I wish I’d had the Reliefband 2.0 all the times I’ve had to deal with motion sickness. Examples? I get queasy when I ride in the backseat of a car and cool air isn’t blowing directly on me. I once lost my breakfast and had to quit early while on an all-day deep-sea fishing trip in Aruba; ugh, choppy water.
I’ve felt my gorge rise while riding on the Brooklyn Ferry; again, choppy water is not my friend. I nearly lost my lunch on a plane ride when the AC wasn’t working properly; it was hot, and I could smell diesel for the last 30 minutes before landing. Oh yeah, that one was bad as I had to throw up the minute I got off the plane and then get on another plane. Good times. Sorry, was that TMI?
So when I was offered the Reliefband 2.0 to review, I was skeptical but definitely interested. A bracelet that could turn off my nausea? Yes, please.
Perry (and his wife, Stacy) gave the original Reliefband a try when she was dealing with morning sickness and nausea. The Reliefband 2.0 has a vastly different design than the original, and this is what it promises:
Reliefband® 2.0 is indicated for use in the treatment of nausea, retching and vomiting due to motion sickness, chemotherapy and morning sickness associated with pregnancy. Reliefband 2.0 is also indicated as an adjunct to antiemetics in reducing postoperative nausea.
Drug-free Reliefband 2.0 uses clinically-proven technology to quickly and effectively relieve nausea, retching and vomiting.
Included in the package are the Reliefband 2.0, a charging cable, conductivity gel, and an instruction booklet.
The Reliefband 2.0 looks like a band (latex-free and hypoallergenic, of course) and plastic activity tracker with a large flathead screw on at the clasp. The “screw” is actually two 316L surgical steel hypoallergenic contacts that go on the inside of your wrist.
A substantial metal clasp allows you to tighten or loosen the band so it will properly fit.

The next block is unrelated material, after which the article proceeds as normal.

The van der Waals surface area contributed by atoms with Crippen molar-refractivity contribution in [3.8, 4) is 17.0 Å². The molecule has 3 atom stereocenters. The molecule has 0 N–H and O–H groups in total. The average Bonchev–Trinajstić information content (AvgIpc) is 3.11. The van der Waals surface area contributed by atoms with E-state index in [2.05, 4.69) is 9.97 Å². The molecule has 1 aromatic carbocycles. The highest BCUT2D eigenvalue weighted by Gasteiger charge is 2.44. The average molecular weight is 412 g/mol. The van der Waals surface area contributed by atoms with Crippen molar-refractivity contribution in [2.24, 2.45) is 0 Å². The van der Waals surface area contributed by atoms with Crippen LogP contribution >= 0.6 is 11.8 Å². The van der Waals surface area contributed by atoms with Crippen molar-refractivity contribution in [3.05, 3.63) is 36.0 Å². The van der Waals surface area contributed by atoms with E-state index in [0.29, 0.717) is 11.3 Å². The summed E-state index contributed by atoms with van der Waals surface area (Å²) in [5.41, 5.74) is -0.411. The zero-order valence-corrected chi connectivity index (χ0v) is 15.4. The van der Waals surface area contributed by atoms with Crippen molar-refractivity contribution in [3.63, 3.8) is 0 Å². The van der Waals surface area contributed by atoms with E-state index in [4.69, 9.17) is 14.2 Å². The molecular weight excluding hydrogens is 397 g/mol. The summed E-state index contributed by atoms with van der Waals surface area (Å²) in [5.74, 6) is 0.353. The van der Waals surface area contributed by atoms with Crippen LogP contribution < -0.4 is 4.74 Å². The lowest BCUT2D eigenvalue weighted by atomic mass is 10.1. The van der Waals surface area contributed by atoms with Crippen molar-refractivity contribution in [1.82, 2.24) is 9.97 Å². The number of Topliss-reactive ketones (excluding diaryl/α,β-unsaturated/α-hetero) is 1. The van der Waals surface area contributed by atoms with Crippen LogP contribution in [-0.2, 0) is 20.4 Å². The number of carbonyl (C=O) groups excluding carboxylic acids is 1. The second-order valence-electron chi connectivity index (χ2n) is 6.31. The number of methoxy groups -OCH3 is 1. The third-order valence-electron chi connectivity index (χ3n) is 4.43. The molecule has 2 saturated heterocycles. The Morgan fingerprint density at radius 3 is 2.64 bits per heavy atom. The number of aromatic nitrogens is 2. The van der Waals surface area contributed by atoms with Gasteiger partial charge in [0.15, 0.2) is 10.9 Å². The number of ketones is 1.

Reliefband works by sending pulses from the two metal contacts that “signal the median nerve at the P6 location on the underside of the wrist.” Those signals travel through your body’s nervous system to the “part of the brain that controls nausea, retching, and vomiting. The signals have a rebalancing effect, normalizing nerve messages from the brain to the stomach and reducing symptoms of nausea, retching, and vomiting.” Okay, then!
I tried the Reliefband on my 5.75″ wrist and Kev’s 8.5″ wrist, and it fit on both of us just fine.
Before using the Reliefband, you’ll need to charge it with the included USB charger. It takes about two hours to fully charge the Reliefband 2.0, and the charge gives about 17 hours use on the mid-intensity level.
When you are ready to put it on, you start by finding the P6 area on either wrist; this is the spot in between the two tendons on the underside of your wrist. You’ll place a small dollop of the included conductivity gel in this area — spread it around until it’s about the size of a quarter; if you did it right, you should have a thin layer with a shiny appearance — no need to put too much!
Next, you hold the Reliefband 2.0 by the circular contact assembly — placing the contacts onto the gel that is covering your P6 area.
Once you have the contacts seated, you tighten the band so that you have a snug fit. To turn the Reliefband 2.0 on, you’ll press the bottom (power) button for a little over a second to turn the band on; then you press the top button to turn the intensity to 1; keep raising the intensity until you feel a tingling in your palm and middle fingers. Reliefband recommends that you set the intensity to the highest comfortable setting for maximum benefit.
The sensation feels like the pulses from a tinge unit; that’s the best comparison I can give you. It doesn’t hurt, it’s not unpleasant, but you’ll notice it.
Side note: You’ll need to replace the gel every 2-3 hours, or if you notice that the tingling has stopped.